The health benefits of broccoli–lower cholesterol, reduced inflammation, high fiber and stronger bones–are old news, but a new Johns Hopkins study has revealed an additional advantage to the cruciferous powerhouse: detoxification.
China’s reputation for high amounts of air pollution led researchers to seek out a set of 290 Chinese men and women for their study on the detox properties of broccoli. Participants were divided into two groups for the duration of the 12-week long study. One group was given a mixture of water and fruit juice, while the other was given the same beverage base with the added ingredient of powder made from freeze-dried broccoli sprouts.
Analysis of blood and urine samples revealed that, within one day of beginning the broccoli-infused beverage, participants were excreting 61 percent more benzene–a chemical found in rubbers, dyes, lubricants, pesticides, cigarette smoke, gasoline and plastics that has been cited as a carcinogen by the U.S. Environmental Protection Agency–than they had been before imbibing the special drink.
Researchers also measured how much acrolein, a toxic respiratory irritant created by the burning of organic matter, oil and gasoline, was secreted by the participants. For those consuming the beverage with the broccoli boost, acrolein secretion was increased by 23 percent. These benefits never tapered off, remaining strong throughout the duration of the investigation.
These findings led study authors to conclude that there is potential in food-based strategies to reduce the adverse health effects of air pollution. “This study points to a frugal, simple and safe means that can be taken by individuals to possibly reduce some of the long-term health risks associated with air pollution,” says co-author and professor at the Johns Hopkins Bloomberg School of Public Health, Thomas Kensler, in an article on the school’s news site.
The science behind the benefits
How does a simple bunch of broccoli help the human body rid itself of harmful chemicals?
The key, according to researchers, lies in glucoraphanin, a chemical compound found naturally in broccoli kale, cabbage and cauliflower. When ingested, glucoraphanin creates sulforaphane, which in turn energizes the biochemical processes that exorcize harmful chemicals from the body.
One caveat: the detoxification effect of consuming broccoli and its cruciferous cohorts is only known to extend to recently-encountered pollutants. Not much is known about whether the beneficial effects of these vegetables extends to harmful chemicals that have been in the body for a while.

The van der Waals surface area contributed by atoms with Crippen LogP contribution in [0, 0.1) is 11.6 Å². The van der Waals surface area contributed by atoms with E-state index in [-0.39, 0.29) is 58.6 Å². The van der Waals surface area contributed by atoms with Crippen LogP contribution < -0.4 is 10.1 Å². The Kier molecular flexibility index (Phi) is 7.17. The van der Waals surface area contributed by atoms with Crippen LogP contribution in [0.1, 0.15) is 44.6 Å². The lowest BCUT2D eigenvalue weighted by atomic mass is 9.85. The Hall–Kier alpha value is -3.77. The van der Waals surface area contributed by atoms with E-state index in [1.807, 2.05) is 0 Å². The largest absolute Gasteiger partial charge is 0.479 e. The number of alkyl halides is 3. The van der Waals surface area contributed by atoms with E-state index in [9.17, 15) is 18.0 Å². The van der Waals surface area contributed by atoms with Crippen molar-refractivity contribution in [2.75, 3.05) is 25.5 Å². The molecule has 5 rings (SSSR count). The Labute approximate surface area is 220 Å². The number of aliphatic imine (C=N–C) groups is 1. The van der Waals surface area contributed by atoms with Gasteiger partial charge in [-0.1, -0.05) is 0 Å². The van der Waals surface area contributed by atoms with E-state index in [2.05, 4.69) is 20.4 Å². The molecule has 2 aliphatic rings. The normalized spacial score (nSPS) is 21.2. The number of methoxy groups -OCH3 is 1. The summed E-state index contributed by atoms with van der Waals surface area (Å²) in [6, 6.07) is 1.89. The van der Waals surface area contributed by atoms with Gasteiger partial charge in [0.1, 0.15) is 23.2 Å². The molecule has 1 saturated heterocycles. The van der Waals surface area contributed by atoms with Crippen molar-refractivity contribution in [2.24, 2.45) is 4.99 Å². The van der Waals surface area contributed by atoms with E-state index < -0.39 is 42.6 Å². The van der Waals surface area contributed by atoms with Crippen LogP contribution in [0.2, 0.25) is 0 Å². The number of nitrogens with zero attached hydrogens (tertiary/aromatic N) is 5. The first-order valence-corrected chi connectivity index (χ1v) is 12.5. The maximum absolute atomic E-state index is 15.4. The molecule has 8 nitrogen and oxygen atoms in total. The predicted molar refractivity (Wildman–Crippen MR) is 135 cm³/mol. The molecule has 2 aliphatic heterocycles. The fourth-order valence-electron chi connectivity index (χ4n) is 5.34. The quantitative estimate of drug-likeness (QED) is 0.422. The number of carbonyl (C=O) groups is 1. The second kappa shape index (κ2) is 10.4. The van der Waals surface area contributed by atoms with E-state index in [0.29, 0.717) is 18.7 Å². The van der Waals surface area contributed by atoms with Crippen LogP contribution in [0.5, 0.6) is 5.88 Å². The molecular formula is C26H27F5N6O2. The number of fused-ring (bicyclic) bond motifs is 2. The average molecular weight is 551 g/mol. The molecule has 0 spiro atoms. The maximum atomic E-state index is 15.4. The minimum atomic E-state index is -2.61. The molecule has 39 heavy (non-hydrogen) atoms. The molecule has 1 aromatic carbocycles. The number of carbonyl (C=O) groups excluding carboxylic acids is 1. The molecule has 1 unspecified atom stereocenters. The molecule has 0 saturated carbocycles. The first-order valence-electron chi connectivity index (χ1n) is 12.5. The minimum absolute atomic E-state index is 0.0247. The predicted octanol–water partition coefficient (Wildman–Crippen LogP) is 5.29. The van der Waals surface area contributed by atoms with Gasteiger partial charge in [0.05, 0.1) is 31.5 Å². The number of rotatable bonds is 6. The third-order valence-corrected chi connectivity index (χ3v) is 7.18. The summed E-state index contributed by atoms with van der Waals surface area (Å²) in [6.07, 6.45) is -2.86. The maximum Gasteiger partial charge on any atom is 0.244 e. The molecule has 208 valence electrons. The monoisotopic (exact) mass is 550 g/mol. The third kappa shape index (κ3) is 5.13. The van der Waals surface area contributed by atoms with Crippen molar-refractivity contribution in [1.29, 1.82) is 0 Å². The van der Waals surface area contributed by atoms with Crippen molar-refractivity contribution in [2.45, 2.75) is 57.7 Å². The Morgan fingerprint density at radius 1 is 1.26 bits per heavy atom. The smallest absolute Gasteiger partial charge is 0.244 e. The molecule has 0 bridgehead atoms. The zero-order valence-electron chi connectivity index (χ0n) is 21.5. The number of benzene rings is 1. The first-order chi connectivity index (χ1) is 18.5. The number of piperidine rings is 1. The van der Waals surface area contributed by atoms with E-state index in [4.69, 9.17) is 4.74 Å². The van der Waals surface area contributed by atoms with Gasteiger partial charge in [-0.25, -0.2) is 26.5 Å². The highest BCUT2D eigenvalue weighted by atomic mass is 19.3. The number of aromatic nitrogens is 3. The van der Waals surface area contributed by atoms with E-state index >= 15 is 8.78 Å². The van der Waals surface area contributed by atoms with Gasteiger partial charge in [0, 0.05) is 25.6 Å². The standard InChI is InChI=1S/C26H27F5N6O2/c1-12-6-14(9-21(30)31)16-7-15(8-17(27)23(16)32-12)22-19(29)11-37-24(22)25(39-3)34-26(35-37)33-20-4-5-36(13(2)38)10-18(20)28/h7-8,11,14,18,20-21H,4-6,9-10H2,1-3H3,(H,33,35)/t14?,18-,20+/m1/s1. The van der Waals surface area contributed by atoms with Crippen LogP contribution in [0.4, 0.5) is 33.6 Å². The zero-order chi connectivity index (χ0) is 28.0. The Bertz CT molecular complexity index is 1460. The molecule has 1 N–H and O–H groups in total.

Kensler and his colleagues also note that the broccoli powder in their investigation provided participants with a highly-concentrated dose of the vegetable’s beneficial compounds–far greater than the amount typically consumed by the average broccoli eater. They say additional studies are needed to help determine if people who consume typical amounts of the vegetable experience similar detox effects as the participants in the study.
A non-genetically-modified hybrid product dubbed “super broccoli”ť cropped up a few years ago, claiming to offer two-to-three times the amount of glucoraphanin normally found in the plant. But experts caution that the long-term effects of consuming foods with artificially-elevated glucoraphanin remain unknown, due to the conflicting results of several studies conducted on rats.
Given the ever-increasing evidence of the ill-effects of air pollution–a primary contributor to one out of every eight deaths, worldwide, according to recent figures from the World Health Organization–and the already proven advantages of a diet high in cruciferous vegetables and leafy greens, aiming to include more broccoli in one’s diet is a simple way to naturally boost the body’s ability to defend against dangerous chemicals.
How to use broccoli in a smoothie
Adding broccoli to a smoothie can help people who have trouble chewing (or who simply don’t enjoy chomping on a raw floret) reap the detoxifying benefits of the vegetable.
As smoothie ingredients go, broccoli is a bit wily. Some blenders are not up to the challenge of fully breaking down a bunch of broccoli, which can turn an otherwise tasty beverage into a gritty, grainy mess. And while blending a broccoli stalk unleashes the vegetable’s health-enhancing nutrients, it also lets some of the natural bitterness of broccoli loose as well.
The key to a well-balanced broccoli smoothie is to blend well and use balanced flavors. For example, bananas can be used to offset broccoli’s bitterness while offering a low-fat source of creaminess. Frozen broccoli also tends to be less bitter and easier to blend than raw.
Strawberry Banana Bonanza Smoothie
1 cup strawberries (frozen or fresh)
1 cup frozen broccoli
1 cup water or preferred base (e.g. almond milk, skim milk, etc.)
Add ingredients to blender and blend well. May need to add water or ice to achieve desired consistency. Recipe can be expanded to include protein powders, chia seeds, etc.
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